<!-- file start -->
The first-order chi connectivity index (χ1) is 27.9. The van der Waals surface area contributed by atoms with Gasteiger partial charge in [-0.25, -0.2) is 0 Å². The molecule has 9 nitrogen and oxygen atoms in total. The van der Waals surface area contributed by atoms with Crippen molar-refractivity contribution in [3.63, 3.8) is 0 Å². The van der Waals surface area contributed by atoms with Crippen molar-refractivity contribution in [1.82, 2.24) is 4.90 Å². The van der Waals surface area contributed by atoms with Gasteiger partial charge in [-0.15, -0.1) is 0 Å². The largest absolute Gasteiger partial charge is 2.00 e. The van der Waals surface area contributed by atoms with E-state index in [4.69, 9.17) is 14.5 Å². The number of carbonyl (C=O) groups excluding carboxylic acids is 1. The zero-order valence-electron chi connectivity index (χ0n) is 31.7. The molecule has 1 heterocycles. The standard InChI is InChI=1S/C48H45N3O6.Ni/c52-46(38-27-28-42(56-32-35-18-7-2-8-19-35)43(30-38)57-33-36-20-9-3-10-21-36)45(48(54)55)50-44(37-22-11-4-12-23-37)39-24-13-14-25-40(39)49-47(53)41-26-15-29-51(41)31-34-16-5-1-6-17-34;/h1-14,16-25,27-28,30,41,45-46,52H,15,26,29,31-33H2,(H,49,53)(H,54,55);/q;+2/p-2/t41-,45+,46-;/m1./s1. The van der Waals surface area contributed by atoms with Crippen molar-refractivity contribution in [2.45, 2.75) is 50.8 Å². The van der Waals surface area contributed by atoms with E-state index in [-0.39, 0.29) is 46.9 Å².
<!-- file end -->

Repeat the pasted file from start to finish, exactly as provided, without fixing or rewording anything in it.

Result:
The first-order chi connectivity index (χ1) is 27.9. The van der Waals surface area contributed by atoms with Gasteiger partial charge in [-0.25, -0.2) is 0 Å². The molecule has 9 nitrogen and oxygen atoms in total. The van der Waals surface area contributed by atoms with Crippen molar-refractivity contribution in [3.63, 3.8) is 0 Å². The van der Waals surface area contributed by atoms with Crippen molar-refractivity contribution in [1.82, 2.24) is 4.90 Å². The van der Waals surface area contributed by atoms with Gasteiger partial charge in [-0.15, -0.1) is 0 Å². The largest absolute Gasteiger partial charge is 2.00 e. The van der Waals surface area contributed by atoms with E-state index in [4.69, 9.17) is 14.5 Å². The number of carbonyl (C=O) groups excluding carboxylic acids is 1. The zero-order valence-electron chi connectivity index (χ0n) is 31.7. The molecule has 1 heterocycles. The standard InChI is InChI=1S/C48H45N3O6.Ni/c52-46(38-27-28-42(56-32-35-18-7-2-8-19-35)43(30-38)57-33-36-20-9-3-10-21-36)45(48(54)55)50-44(37-22-11-4-12-23-37)39-24-13-14-25-40(39)49-47(53)41-26-15-29-51(41)31-34-16-5-1-6-17-34;/h1-14,16-25,27-28,30,41,45-46,52H,15,26,29,31-33H2,(H,49,53)(H,54,55);/q;+2/p-2/t41-,45+,46-;/m1./s1. The van der Waals surface area contributed by atoms with Crippen molar-refractivity contribution in [2.45, 2.75) is 50.8 Å². The van der Waals surface area contributed by atoms with E-state index in [-0.39, 0.29) is 46.9 Å².